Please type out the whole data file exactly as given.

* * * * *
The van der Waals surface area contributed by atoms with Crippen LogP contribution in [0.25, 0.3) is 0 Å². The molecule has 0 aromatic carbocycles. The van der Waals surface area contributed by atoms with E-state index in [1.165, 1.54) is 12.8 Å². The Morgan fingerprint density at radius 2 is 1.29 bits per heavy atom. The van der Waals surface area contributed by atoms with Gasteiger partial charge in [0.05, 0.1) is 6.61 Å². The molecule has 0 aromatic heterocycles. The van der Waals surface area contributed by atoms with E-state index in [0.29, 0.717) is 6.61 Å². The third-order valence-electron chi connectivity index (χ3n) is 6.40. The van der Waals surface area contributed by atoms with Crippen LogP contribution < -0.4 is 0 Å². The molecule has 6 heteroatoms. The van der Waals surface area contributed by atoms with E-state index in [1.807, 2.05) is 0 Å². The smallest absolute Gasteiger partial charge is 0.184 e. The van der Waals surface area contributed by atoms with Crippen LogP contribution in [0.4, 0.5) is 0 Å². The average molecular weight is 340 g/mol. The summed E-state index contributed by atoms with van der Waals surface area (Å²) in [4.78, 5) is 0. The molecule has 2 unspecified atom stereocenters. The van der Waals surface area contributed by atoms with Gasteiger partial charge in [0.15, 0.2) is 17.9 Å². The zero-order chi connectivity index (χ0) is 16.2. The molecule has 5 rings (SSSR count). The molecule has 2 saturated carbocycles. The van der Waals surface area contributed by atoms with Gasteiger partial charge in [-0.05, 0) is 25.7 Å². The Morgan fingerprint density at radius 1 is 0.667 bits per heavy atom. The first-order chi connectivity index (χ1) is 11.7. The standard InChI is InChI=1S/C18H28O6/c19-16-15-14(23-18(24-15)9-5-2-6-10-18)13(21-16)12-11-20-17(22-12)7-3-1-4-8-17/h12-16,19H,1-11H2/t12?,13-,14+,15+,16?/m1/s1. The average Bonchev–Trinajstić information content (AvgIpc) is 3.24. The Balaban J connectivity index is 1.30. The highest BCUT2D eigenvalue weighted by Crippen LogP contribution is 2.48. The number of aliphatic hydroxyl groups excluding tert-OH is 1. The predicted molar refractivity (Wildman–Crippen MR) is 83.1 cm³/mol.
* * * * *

The van der Waals surface area contributed by atoms with Crippen LogP contribution in [0.25, 0.3) is 0 Å². The molecule has 0 aromatic carbocycles. The van der Waals surface area contributed by atoms with E-state index in [1.165, 1.54) is 12.8 Å². The Morgan fingerprint density at radius 2 is 1.29 bits per heavy atom. The van der Waals surface area contributed by atoms with Gasteiger partial charge in [0.05, 0.1) is 6.61 Å². The molecule has 0 aromatic heterocycles. The van der Waals surface area contributed by atoms with E-state index in [0.29, 0.717) is 6.61 Å². The third-order valence-electron chi connectivity index (χ3n) is 6.40. The van der Waals surface area contributed by atoms with Crippen LogP contribution < -0.4 is 0 Å². The molecule has 6 heteroatoms. The van der Waals surface area contributed by atoms with E-state index in [1.807, 2.05) is 0 Å². The smallest absolute Gasteiger partial charge is 0.184 e. The van der Waals surface area contributed by atoms with Crippen LogP contribution in [0.4, 0.5) is 0 Å². The average molecular weight is 340 g/mol. The summed E-state index contributed by atoms with van der Waals surface area (Å²) in [4.78, 5) is 0. The molecule has 2 unspecified atom stereocenters. The van der Waals surface area contributed by atoms with Gasteiger partial charge in [0.15, 0.2) is 17.9 Å². The zero-order chi connectivity index (χ0) is 16.2. The molecule has 5 rings (SSSR count). The molecule has 2 saturated carbocycles. The van der Waals surface area contributed by atoms with Gasteiger partial charge in [-0.05, 0) is 25.7 Å². The Morgan fingerprint density at radius 1 is 0.667 bits per heavy atom. The first-order chi connectivity index (χ1) is 11.7. The standard InChI is InChI=1S/C18H28O6/c19-16-15-14(23-18(24-15)9-5-2-6-10-18)13(21-16)12-11-20-17(22-12)7-3-1-4-8-17/h12-16,19H,1-11H2/t12?,13-,14+,15+,16?/m1/s1. The average Bonchev–Trinajstić information content (AvgIpc) is 3.24. The Balaban J connectivity index is 1.30. The highest BCUT2D eigenvalue weighted by Crippen LogP contribution is 2.48. The number of aliphatic hydroxyl groups excluding tert-OH is 1. The predicted molar refractivity (Wildman–Crippen MR) is 83.1 cm³/mol.